If they can convince some Republicans to do so, the Democratic electors would then also vote for a different Republican, rather than casting their vote onto Hillary Clinton, who they are pledged and bound to vote for. If that happens, then the vote for the presidency goes to Congress, who would select the president based on the top three names that got the most Electoral College votes.
That has only happened twice in American history, in 1800, and in 1824. The Hamilton Electors base their beliefs on the Federalist Papers No. 68 written by founding father Alexander Hamilton who wrote that the Electoral College was to correct the mistakes of the people if someone got in that was not qualified for office, or if that person served as a “vessel for the desire in foreign powers to gain an improper ascendant in our councils.”
Politico notes in a separate December 13 report that the Republican National Committee (RNC) has been keeping close tabs on the Republican members of the Electoral College, to make sure that they vote for Donald Trump. The RNC reportedly feels they will have the Republican votes come Electoral College day on December 19.
However, it was a Republican Electoral College member, speaking on the condition of anonymity, that told Salon those Republican electors are still being threatened with political reprisal if they don’t vote Trump. Additional signs that Trump feels his bid for the presidency is threatened come from the lawsuits Trump has filed himself, against the Democratic electors, according to a separate report by Politico.
Politico reports Trump has already filed motions to intervene in the lawsuits of those electors that are asking their states to remove the binding laws that require them to vote with the state’s popular vote. In California, Vinz Koller, a member of the Electoral College, has brought forth a lawsuit seeking the state to invalidate the law that forces him to vote for Hillary Clinton.
Trump has been permitted to join that lawsuit as a party reports Politico. Although Koller is expected to cast his vote for Hillary Clinton, his hope is that having the state unbind him from doing so would set a legal precedent for the other 28 states that bind electors to the state popular vote. If states liberated their electors, it would make it easier for Republican electors to feel more freedom in meeting the definition of faithless electors and deciding for themselves who to vote for come December 19.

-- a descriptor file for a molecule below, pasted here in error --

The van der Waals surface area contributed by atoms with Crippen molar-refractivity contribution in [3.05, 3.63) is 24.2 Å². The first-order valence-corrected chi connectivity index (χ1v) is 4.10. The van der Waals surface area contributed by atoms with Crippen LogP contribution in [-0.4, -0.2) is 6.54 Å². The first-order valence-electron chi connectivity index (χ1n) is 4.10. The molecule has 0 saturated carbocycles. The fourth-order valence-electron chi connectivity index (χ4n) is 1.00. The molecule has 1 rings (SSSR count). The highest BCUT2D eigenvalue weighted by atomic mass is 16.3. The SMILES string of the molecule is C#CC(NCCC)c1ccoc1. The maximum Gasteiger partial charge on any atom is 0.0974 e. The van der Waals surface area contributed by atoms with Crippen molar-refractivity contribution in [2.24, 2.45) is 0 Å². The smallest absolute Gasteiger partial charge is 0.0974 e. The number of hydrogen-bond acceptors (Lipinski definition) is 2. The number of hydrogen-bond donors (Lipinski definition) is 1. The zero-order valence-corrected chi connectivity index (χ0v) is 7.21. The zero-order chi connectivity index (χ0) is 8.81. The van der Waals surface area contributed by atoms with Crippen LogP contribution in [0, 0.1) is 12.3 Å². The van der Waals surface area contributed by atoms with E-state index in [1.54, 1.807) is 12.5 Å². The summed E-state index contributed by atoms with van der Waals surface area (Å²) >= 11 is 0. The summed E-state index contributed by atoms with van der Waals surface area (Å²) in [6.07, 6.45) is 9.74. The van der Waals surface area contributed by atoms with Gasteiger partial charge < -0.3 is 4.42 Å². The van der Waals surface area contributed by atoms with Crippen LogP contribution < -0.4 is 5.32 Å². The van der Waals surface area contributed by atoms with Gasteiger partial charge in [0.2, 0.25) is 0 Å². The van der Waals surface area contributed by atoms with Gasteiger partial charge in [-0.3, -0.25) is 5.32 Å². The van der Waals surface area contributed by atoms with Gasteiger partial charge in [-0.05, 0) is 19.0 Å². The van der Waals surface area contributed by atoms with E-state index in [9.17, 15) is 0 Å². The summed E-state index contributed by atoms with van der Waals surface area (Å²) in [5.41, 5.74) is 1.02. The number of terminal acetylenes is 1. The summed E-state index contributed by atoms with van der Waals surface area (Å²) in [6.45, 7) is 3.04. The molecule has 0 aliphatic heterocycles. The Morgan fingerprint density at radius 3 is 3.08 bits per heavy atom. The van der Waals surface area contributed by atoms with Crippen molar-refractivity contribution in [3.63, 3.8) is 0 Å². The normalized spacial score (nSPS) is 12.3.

At present, in Oklahoma for example, it is considered a misdemeanor to become a faithless elector. The Oklahoma electors have said they don’t want that crime on their record. If states removed the binding of electors before the Electoral College met, some Republicans might feel more comfortable about not voting for Donald Trump.
At least this was reportedly the intention of Koller’s lawsuit to begin with. Trump was concerned enough about this lawsuit to intervene.
There are similar lawsuits in both Washington state and Colorado. In the end, the judge in the California suit ruled against the unbinding of electors to the state popular vote. But a lawyer for the plaintiff on the suit says, he plans to continue “forging ahead” with his own intentions when the Electoral College votes next week.
As it stands now, the Republican National Committee believes they have the Electoral College votes necessary to lock Donald Trump in as president next week. But, a new report by Politico out yesterday indicated that a Harvard University constitutional law professor, Larry Lessig, says that may not be the case and that as many as 20 Republican electors meet the definition for faithless electors.
Lessig is a former presidential candidate himself and told Politico on Tuesday that as many as 20 Republican members of the Electoral College are considering not voting for Donald Trump. Only 37 members of the Electoral College are needed as “faithless electors” in order for the vote to go to the House of Representatives, meaning if Lessig is right, the movement is more than halfway there.
Lessig’s group is known as “Electors Trust” and he is offering free legal counsel to any member of the Electoral College that wants to become a faithless elector. He told Politico the following.
“Obviously, whether an elector ultimately votes his or her conscience will depend in part upon whether there are enough doing the same. We now believe there are more than half the number needed to change the result seriously considering making that vote.”
Not many of those Republican Electors that Lessig is in touch with are willing to come forward and identify themselves, for obvious reasons. It does throw the RNC’s whip operation to lock in Trump’s Electoral College vote into question if the multiple branches of the faithless elector movement are past the halfway point to their goal of attaining enough faithless electors to stop Trump.
Those numbers just don’t match up with what the RNC reportedly believes they have in place for Trump December 19. No matter what happens, as more and more members of the Electoral College appear to meet the definition of faithless electors every day, whatever happens at the Electoral College vote next week is definitely going down in the history books.
[Featured Image by Elaine Thompson/AP Images]